Tuesday, February 17, 2009

The compassionate friend; or, "Neglect Your Teeth and They'll Go Away"

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Had a dentist appointment today for a cleaning. I never mind the dentist. Some people are petrified of dentists, but not me. My dental hygienist is fantastic -- her name's Ruth, which is a lovely name for a dental hygienist because it's Hebrew for "compassionate friend." Isn't that nice?

I've been going to Ruth for years, and I always have the same probing questions about dentistry -- but I'm always too afraid to ask. Like, if you go to the dentist and you've got a great mouth with no cavities and very little cleaning to do, how does she feel about this? Is she happy because somebody out there is taking the focus of her chosen profession seriously? Like the way firefighters admire good fire prevention? Or is she secretly upset because there's no challenge? The way some of your more petty mall cops hope there's at least a little shoplifting?

I think she likes the challenge. The first time I went to this particular office, I hadn't been to a dentist in years (no insurance) and Ruth took one look in my mouth and announced that it was going to take a while. She sweated over my open mouth for over an hour, scraping and poking and spritzing, puffing out her cheeks in exasperation from behind a surgical mask, and when she was done I remember her being exhausted but energized, as if she'd spent the day chopping wood. Every so often she likes to remind me of that day. "You're pretty good this time," she'll say. "Not like that first time you came in." And she'll smile.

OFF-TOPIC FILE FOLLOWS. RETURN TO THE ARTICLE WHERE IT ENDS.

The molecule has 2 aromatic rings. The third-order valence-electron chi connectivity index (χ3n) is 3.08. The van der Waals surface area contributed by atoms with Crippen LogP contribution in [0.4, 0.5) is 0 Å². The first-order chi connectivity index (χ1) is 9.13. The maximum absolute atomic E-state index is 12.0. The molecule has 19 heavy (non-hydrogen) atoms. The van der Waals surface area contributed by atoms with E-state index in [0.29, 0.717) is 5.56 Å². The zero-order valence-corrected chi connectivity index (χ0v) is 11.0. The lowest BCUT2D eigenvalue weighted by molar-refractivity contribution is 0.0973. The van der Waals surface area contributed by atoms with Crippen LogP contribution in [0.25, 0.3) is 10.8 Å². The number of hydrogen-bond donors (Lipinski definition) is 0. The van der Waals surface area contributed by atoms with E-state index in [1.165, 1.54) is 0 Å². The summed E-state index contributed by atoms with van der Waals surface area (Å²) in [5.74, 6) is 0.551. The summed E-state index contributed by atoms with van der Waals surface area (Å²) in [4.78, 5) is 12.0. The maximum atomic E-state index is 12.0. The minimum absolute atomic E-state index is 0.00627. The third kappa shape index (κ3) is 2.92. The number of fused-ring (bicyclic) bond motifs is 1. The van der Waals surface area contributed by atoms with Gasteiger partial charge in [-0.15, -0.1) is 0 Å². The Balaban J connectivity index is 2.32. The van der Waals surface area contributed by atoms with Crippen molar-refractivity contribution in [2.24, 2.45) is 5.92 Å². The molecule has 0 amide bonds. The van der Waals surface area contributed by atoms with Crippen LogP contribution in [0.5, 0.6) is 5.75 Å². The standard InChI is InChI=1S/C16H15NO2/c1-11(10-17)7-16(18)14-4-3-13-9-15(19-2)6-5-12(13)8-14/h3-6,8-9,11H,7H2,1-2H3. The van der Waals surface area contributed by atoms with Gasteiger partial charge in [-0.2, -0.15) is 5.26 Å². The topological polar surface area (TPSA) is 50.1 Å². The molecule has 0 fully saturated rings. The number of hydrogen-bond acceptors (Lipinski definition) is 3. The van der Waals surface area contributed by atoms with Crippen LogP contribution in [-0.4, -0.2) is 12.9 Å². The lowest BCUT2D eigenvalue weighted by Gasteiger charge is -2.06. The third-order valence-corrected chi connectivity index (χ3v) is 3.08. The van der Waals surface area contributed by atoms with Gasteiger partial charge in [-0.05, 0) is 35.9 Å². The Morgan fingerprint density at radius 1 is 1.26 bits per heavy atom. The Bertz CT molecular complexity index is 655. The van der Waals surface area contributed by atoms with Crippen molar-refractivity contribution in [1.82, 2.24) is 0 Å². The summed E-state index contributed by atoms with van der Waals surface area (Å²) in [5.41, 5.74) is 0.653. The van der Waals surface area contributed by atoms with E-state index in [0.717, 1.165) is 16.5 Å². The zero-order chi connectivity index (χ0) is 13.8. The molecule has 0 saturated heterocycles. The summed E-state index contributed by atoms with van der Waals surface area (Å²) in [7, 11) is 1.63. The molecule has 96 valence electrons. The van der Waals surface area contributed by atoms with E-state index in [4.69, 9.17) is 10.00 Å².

Ever since then, I've never had to sit in the waiting room. I can waltz in 15 minutes late. And I often do. The receptionists know me by name as soon as I walk in, and if I'm late they just wag their finger and chuckle and say, "Oh, Dan!" Seriously. I'm like a king over there.

Another question I always have about the dentist: What would they do if I refused to open my mouth? How long would they try to cajole me into opening my mouth before giving up and demanding politely that I get the hell out? Not that I'm about to do that -- I just wonder how Ruth and the other hygienists would handle it. It's all part of my bottomless curiosity about how mentally abnormal people function in the world. Like, how many times in a hygienist's career does that happen: a grown adult sits in the chair and keeps his lips pressed shut, shaking his head over and over, going, "Mm-mmm! Mm-mmm!" Does that ever happen, or is that just in movies?

I wonder a lot about what would happen if someone went nuts in a socially inappropriate situation -- what if I gathered up snowballs outside the CVS and tried to start a friendly fight with the cashiers? Or tried to pay for stamps with an equally priced package of beef? Little things amuse me.

Ruth is pretty good about not trying to engage me in small talk. Instead, she does all the talking -- monologuing, which I suppose must be a skill you have to perfect at hygienist school. She once told me about a neighbor who was keeping a rooster for some reason. I can't recall why at the moment, but there you go.